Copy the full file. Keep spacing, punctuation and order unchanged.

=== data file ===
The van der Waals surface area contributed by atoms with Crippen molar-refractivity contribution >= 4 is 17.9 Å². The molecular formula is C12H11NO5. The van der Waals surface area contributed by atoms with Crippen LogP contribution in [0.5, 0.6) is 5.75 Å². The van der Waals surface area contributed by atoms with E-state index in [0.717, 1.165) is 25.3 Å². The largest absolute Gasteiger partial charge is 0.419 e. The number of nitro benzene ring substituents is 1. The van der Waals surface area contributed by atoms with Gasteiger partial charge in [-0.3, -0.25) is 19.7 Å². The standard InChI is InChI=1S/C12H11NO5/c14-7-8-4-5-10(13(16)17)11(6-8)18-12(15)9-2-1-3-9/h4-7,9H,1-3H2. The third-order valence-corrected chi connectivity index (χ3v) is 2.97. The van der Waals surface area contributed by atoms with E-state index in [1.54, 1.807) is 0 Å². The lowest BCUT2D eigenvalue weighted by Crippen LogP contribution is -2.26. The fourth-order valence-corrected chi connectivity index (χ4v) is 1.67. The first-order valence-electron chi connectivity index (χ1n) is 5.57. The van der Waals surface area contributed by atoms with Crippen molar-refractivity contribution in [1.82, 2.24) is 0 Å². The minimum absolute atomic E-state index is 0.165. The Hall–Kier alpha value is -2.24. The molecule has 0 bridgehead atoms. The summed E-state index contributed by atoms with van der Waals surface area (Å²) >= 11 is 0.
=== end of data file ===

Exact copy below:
The van der Waals surface area contributed by atoms with Crippen molar-refractivity contribution >= 4 is 17.9 Å². The molecular formula is C12H11NO5. The van der Waals surface area contributed by atoms with Crippen LogP contribution in [0.5, 0.6) is 5.75 Å². The van der Waals surface area contributed by atoms with E-state index in [0.717, 1.165) is 25.3 Å². The largest absolute Gasteiger partial charge is 0.419 e. The number of nitro benzene ring substituents is 1. The van der Waals surface area contributed by atoms with Gasteiger partial charge in [-0.3, -0.25) is 19.7 Å². The standard InChI is InChI=1S/C12H11NO5/c14-7-8-4-5-10(13(16)17)11(6-8)18-12(15)9-2-1-3-9/h4-7,9H,1-3H2. The third-order valence-corrected chi connectivity index (χ3v) is 2.97. The van der Waals surface area contributed by atoms with E-state index in [1.54, 1.807) is 0 Å². The lowest BCUT2D eigenvalue weighted by Crippen LogP contribution is -2.26. The fourth-order valence-corrected chi connectivity index (χ4v) is 1.67. The first-order valence-electron chi connectivity index (χ1n) is 5.57. The van der Waals surface area contributed by atoms with Crippen molar-refractivity contribution in [1.82, 2.24) is 0 Å². The minimum absolute atomic E-state index is 0.165. The Hall–Kier alpha value is -2.24. The molecule has 0 bridgehead atoms. The summed E-state index contributed by atoms with van der Waals surface area (Å²) >= 11 is 0.